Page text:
The History Blog Site” Blog Site Archive” Color brought back to temple of Esna


The temple of Esna is a Greco-Roman period Egyptian temple embellished primarily in the Roman period (1st-3rd century A.D.). Just the pronaos (the front vestibule) of the temple endures today; the rest was lost in the Middle Ages.

The temple remains in Esna, 60 kilometers south of Luxor in Egypt. Just the vestibule (called the pronaos) stays, however it is total. At 37 meters long, 20 meters large and 15 meters high, the sandstone structure was positioned in front of the real temple structure under the Roman Emperor Claudius (41-54 ADVERTISEMENT) and most likely eclipsed it. The roofing is supported by 24 columns, the capitals of the 18 free-standing columns are embellished with various plant concepts. “In Egyptian temple architecture this is an outright exception,” states Tübingen Egyptologist Daniel von Recklinghausen.

The deal with the fancy decors most likely used up to 200 years. The temple of Esna is well-known for its huge ceiling and particularly for the hieroglyphic engravings. They are thought about to be the most current meaningful hieroglyphic text corpus that has actually been maintained today and which explains the spiritual concepts of the time and the cult occasions at the website.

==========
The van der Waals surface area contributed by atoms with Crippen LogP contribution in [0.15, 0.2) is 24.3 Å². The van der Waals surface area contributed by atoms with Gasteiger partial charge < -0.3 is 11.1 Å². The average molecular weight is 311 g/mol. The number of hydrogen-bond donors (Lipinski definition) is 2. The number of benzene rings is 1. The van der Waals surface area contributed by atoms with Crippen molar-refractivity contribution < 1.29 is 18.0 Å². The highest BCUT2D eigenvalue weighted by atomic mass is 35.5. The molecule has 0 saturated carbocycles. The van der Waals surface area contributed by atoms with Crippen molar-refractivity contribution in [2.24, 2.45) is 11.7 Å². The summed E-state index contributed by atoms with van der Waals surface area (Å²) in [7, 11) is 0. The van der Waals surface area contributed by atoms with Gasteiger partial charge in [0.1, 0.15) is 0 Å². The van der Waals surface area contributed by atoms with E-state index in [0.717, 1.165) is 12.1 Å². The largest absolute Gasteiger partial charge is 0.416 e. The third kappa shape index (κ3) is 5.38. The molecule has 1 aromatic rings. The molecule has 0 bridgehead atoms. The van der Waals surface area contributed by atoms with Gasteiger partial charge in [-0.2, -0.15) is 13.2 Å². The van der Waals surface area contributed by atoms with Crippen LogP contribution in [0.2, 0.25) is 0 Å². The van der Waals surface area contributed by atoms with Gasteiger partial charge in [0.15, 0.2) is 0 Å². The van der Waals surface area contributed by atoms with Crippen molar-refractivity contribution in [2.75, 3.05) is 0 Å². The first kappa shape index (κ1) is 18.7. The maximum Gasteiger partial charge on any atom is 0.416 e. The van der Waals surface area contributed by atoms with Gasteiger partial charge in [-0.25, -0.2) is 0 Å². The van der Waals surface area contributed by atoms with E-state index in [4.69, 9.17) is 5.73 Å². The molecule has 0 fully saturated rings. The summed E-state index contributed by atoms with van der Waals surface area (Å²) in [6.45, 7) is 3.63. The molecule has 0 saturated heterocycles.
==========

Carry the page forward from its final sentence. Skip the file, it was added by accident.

Its place in the middle of the town hall most likely added to the truth that the vestibule was maintained and was not utilized as a quarry for structure products as other ancient erections were throughout the industrialization of Egypt. Undoubtedly, the temple had actually entered into the modern-day city. Homes and shacks were constructed straight versus a few of its walls, in other locations it extended from a mountain of debris, as can be seen on postcards from the 19th and early 20th centuries. In the very first half of the 19th century, the hall served briefly as a storage facility for cotton.

The engravings were studied and recorded in the 1960s and 1970s by French Egyptologist Serge Sauneron, however the temple was so caked in thick layers of soot, dirt and bird poop that photography was considered an unneeded luxury when the engravings were released. In 2018, a joint project of Egypt’s Ministry of Antiquities and the University of Tubingen’s Institute for the Cultures of the Ancient Orient was released with the goals of assisting in the cleansing and preservation of the temple and doing a complete photographic paperwork of the engravings and ornamental components once the layers of grime obscuring the initial polychrome paint are gotten rid of.

The outcomes have actually been a discovery. The cleansing exposed iconographic functions– a wedjat-eye slowly exposed in phases representing the stages of the moon, brand-new Egyptian constellations, information of clothes, engravings rendered in paint instead of sculpted in relief so Sauneron never ever understood they existed. The painted engravings on the huge ceiling record the name of formerly unidentified Egyptian constellations. The cleansing of a column capital exposed elaborate representations of grapevines and date palms that stand out for their verisimilitude and for the info they supply of the temple’s initial color design– red, yellow, green, blue.

The remediation task continues even under the looming shadow of COVID. When a brand-new area is cleaned up, it is photographed and recorded.

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